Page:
A new Department of Homeland Security bulletin warning of the security risks 3D printed guns pose may be setting the stage for 3D printer regulation or at the very least more intrusive pat downs when attending certain events.
According to Fox News, a DHS memo is being sent to various state and federal law enforcement agencies cautioning, “Limiting plastic guns may be impossible,” and that 3D guns pose “public safety risks.”
“Significant advances in three-dimensional (3D) printing capabilities, availability of free digital 3D printer files for firearms components, and difficulty regulating file sharing may present public safety risks from unqualified gun seekers who obtain or manufacture 3D printed guns,” warns the bulletin compiled by the Joint Regional Intelligence Center,” the memo states, as reported by Fox News.
“This is a serious threat,” a nervous law enforcement source reportedly told Fox, adding, “These could defeat magnetometers. The only security procedure to catch [the 3D firearms] is a pat down. Is America ready for pat-downs at every event?”
If this all sounds like you woke up in some real-life science fiction fantasy, allow me to bring you up to speed.
Towards the beginning of May, an Austin-based 3D printing group known as Defense Distributed announced it was in its final stages of testing their coup de grâce, a functional firearm produced almost entirely out of plastic parts manufactured by a 3D printer, which the group named the “Liberator.”
On May 6, the group began distributing schematics for the single-shot pistol freely online, allowing anyone connected to the Internet to download them from anywhere in the world. The deliberately open nature of the gun’s files led the State Department to issue a take-down notice to the group later that week claiming they had violated firearms export laws. However, the State Department was a day late and a dollar short as the files had already gone viral and by that time were already downloaded over 100,000 times.
Additionally, the DHS memo obtained by Fox specifically mentions Defense Distributed by name. A section of the memo is even dedicated to their Liberator gun design, stating:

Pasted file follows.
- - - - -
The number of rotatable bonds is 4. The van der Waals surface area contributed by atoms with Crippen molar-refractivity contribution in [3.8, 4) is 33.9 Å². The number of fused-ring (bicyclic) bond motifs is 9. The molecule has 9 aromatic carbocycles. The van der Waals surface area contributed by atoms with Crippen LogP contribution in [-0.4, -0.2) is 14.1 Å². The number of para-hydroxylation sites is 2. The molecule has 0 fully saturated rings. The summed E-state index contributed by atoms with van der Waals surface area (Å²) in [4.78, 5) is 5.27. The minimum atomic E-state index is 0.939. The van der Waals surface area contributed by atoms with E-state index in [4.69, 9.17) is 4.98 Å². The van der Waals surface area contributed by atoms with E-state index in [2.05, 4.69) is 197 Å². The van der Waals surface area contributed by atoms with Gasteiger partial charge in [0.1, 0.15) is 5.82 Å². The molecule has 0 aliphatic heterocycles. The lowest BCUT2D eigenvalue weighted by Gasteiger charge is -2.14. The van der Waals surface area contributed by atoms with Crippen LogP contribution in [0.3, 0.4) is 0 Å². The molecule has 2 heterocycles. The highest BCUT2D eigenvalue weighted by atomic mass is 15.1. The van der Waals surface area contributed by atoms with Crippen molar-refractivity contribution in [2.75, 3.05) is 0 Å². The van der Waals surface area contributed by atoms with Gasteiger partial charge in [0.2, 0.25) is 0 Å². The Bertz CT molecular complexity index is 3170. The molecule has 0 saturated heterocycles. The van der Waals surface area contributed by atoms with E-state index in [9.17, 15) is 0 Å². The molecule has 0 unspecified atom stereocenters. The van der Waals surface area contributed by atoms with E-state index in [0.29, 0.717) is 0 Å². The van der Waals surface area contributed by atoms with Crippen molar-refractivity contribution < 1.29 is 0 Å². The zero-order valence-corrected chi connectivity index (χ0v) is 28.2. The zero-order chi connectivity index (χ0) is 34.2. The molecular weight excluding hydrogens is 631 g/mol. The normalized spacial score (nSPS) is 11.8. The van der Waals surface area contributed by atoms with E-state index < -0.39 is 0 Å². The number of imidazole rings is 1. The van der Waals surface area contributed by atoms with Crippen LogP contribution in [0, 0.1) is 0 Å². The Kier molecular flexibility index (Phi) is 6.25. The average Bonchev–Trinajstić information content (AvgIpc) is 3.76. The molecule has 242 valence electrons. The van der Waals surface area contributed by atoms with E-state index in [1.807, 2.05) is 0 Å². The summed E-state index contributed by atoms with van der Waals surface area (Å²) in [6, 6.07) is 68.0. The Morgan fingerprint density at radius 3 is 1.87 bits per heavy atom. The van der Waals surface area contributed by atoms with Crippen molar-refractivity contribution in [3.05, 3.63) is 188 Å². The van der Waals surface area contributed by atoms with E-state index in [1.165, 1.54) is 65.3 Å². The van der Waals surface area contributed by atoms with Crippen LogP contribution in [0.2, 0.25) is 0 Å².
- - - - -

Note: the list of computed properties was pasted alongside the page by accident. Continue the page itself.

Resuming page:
“Magnetometers may fail to detect the Liberator, depending on device sensitivity. Though it is prohibited by federal law, manufacturers may deliberately omit the unnecessary metal insert, leaving only a small nail and ammunition as the sole metal component. Future designs could further reduce or eliminate metal entirely.
“Unqualified gun seekers may be able to acquire or manufacture their own Liberators with no background checks.”
As Fox News reports, the DHS bulletin also warned “the firearms can be made without serial numbers or unique identifiers, hindering ballistics testing,” and that as 3D printers inevitably become more affordable, “even more sophisticated printed guns will become easier to acquire.”
Last week, UK newspaper The Daily Mail claimed to have “exposed” the “massive international security risk” of 3D guns when they cheekily produced their own plastic weapon and sneaked it on board a Eurostar train. Several of the paper’s readers, however, saw through their cunning ploy, noting they produced the firearm without the necessary metal firing pin, and didn’t attempt to smuggle ammunition. “Yes – but did your intern manage to get any bullets on the train… no. Typical DM nonsense!,” one savvy reader commented on their website.
Even prior to its creation, the 3D printed gun had its fair share of political opponents.
In December, Democrat NY Rep. Steve Israel called for the urgent renewal of legislation banning undetectable firearms set to expire at the end of this year. “With the advent of 3-D printers these guns are suddenly a real possibility, but the law Congress passed is set to expire next year. We should act now to give law enforcement authorities the power to stop the development of these weapons before they are as easy to come by as a Google search,” Rep. Israel stated in a press release on his House site.
Also, following the release and proliferation of the Liberator gun files, notorious gun grabber Sen. Chuck Schumer (D-NY), attempted to persuade people, “Now anyone, a terrorist, someone who is mentally ill, a spousal abuser, a felon, can essentially open a gun factory in their garage…it must be stopped.”
Of course, the DHS bulletin is right on.
As Internet patrons can attest, once something is online, the toothpaste is out of the tube, so to speak, but will the advent of the 3D printed gun actually backfire on us?
The DHS is now actively engaged in painting this tremendous scientific advancement as a public threat, and in order to protect We the People from the big, bad 3D printed gun boogeyman, we must unquestionably hand them more control, give up more civil liberties and submit to more invasive pat-downs. Ah, the land of the free…